The EU designed the new General Data Protection Regulation legislation (GDPR) to give people back control of their personal data. Come the 25th of May, 2018, all businesses will need to review how they collect, store and dispose of data.

But how will the GDPR affect how we define personal data?

The GDPR defines personal data as:

“Data from which a living individual can be identified or identifiable (by anyone), whether directly or indirectly, by all means reasonably likely to be used.”

By keeping the same, relatively broad definition, the term ‘personal data’ will now account for a range of personal identifiers, for example:

  • Names
  • Identification number
  • Location data
  • Online identifiers (IP addresses, mobile device ID numbers)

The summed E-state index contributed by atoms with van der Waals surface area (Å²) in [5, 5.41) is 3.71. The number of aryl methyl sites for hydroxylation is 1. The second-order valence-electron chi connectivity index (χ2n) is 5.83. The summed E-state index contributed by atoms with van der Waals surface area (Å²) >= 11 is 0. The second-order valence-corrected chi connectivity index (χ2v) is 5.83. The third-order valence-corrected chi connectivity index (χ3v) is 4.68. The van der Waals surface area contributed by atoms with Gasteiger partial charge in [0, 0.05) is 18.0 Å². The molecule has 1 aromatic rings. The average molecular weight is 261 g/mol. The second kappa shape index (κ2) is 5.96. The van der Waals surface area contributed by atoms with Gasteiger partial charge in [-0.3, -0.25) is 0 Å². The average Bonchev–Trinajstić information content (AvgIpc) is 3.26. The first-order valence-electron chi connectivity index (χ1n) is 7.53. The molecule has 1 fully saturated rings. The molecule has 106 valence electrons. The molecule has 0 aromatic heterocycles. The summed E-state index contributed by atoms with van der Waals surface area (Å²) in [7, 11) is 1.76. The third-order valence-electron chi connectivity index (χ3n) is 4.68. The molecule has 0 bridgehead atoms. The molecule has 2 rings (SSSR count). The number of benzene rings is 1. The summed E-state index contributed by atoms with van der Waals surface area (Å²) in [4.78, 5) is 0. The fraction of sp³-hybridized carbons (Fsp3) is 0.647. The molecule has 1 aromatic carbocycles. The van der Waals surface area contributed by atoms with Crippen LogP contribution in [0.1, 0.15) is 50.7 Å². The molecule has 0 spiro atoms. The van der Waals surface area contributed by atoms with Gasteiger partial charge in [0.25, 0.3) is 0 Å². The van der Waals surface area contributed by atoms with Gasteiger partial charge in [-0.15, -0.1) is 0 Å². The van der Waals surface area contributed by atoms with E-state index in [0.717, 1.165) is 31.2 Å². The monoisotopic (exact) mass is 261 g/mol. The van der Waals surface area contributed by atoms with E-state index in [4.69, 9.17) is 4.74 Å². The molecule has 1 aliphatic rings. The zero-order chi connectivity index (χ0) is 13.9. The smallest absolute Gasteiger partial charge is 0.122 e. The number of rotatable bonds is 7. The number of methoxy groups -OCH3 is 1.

Additionally, the GDPR will account for developments within technology and in the way organisations collect people’s information, as well as how they store and dispose of it.

The GDPR applies to both automated and manual filing systems where, using specific criteria, someone could find personal data. Even personal data stored under a pseudonym can fall under the GDPR umbrella. However, this will often depend upon how hard or easy the pseudonym makes identifying an individual.

How will the GDPR affect how we define sensitive personal data?

In addition to personal data, the GDPR also refers to categories of sensitive personal data. For instance, these categories include:

  • Religious or philosophical beliefs
  • Racial or ethnic origin
  • Political opinions

This data specifically includes genetic data (for medical purposes), as well as bio-metric data (fingerprints, facial recognition etc.).

It is essential for all businesses to review how they handle data, and in particular, how they protect it.

For more information on the basics of GDPR, or a quick guide to compliance, view more of our countdown to GDPR blog posts:

You can book Mackman’s bespoke GDPR health check today, contact us on 01787 388038 or email at